Author Interview: A.M. Jenkins on Beating Heart and Repossessed

A.M. Jenkins on A.M. Jenkins: “I live in Benbrook, Texas with my three sons. Novels: Breaking Boxes (Delacorte, 1997); Damage (HarperCollins, 2001); Out of Order (HarperCollins, 2003), Beating Heart (HarperCollins, 2006); Repossessed (HarperCollins, 2007); Night Road (HarperCollins, spring 2008). I also do freelance work for educational and trade companies; I’m currently working with Tiffany Trent on a fun project called Queen of the Masquerade, a book in the Hallowmere series (Mirrorstone, August 2008).”

Could you tell us about your path to publication? Any sprints or stumbles along the way?

I’m wary of speaking about publication in a way that encourages treating it as a writing goal. Personal goal, yes, but it’s not like once you’re published you’ve got it made and can relax and enjoy the rarefied air whilst dishing out advice to the great unwashed. Plus, the publication “path” is seldom straightforward. It usually doubles back on itself, forks off in different directions, or comes to a grinding halt in the middle of nowhere. IMHO, writing is about moving forward, and the real path for beginning and experienced writers alike is one of learning, stretching, and improving what’s on the page.

With that in mind, my answer is:

Stumbles: rejection, rejection, rejection. Always rejection.

Sprints: Delacorte Press Prize for a First Young Adult Novel, California Young Reader Medal, L.A. Times Book of the Year Finalist, ALA Top Ten Best Books, Booklist Editor’s Choice, BCCB Blue Ribbon Books, BBYA, Quick Picks, PEN/Phyllis Naylor Working Writer Fellowship.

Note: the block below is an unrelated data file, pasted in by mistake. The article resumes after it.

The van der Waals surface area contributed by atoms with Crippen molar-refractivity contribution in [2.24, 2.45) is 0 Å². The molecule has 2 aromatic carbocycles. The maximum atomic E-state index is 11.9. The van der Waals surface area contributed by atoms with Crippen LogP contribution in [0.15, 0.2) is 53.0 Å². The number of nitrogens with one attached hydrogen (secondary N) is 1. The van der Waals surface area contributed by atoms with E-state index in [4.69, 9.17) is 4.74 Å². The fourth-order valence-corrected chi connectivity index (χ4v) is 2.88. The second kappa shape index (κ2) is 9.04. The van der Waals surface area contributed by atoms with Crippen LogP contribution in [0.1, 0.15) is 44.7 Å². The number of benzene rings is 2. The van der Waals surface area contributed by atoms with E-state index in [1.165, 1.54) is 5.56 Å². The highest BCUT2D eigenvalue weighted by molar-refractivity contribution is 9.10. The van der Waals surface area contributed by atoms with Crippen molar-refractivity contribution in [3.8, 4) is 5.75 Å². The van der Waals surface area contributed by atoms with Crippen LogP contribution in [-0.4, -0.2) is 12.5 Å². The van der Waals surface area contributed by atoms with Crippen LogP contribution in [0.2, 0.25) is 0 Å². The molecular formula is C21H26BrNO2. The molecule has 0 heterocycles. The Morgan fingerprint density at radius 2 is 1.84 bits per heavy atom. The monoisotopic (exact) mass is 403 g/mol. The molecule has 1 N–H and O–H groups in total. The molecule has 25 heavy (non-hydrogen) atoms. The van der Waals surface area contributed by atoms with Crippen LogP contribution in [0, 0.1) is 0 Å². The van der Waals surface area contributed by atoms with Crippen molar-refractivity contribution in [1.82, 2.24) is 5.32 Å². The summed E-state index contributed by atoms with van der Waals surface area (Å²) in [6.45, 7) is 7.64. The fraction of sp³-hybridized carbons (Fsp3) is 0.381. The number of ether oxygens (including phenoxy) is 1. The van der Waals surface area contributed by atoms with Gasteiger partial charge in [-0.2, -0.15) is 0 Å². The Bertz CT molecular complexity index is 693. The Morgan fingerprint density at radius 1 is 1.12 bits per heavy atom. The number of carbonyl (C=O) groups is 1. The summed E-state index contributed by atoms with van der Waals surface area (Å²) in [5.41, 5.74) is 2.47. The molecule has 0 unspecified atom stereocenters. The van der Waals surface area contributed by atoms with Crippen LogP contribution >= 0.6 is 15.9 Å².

Congratulations on your recent releases–Beating Heart: A Ghost Story (HarperCollins, 2006) and Repossessed (HarperCollins, 2007)! Let’s start with Beating Heart. Could you fill us in on the story?

Beating Heart is the story of a dead girl and a living guy. She thinks he’s hot, but also believes he’s the one who killed her. He has his own problems, romantic and otherwise, and now he’s also unwittingly being stalked by a ghost.

What was your initial inspiration for writing Beating Heart?

Some years ago there were a couple of movies that came out fairly close together, both with dead main characters who didn’t know they were dead. (and the audience didn’t know either, till the end). I thought about that dead MC scenario a lot, about how it would be difficult to do that in a novel because you usually use physical details to ground the scenes and to provide info about the emotional aspects of the story. The fact that I was too short-sighted to see a way to do this made me want to figure out a way to do it.

What were the challenges (literary, research, psychological, and logistical) in bringing it to life?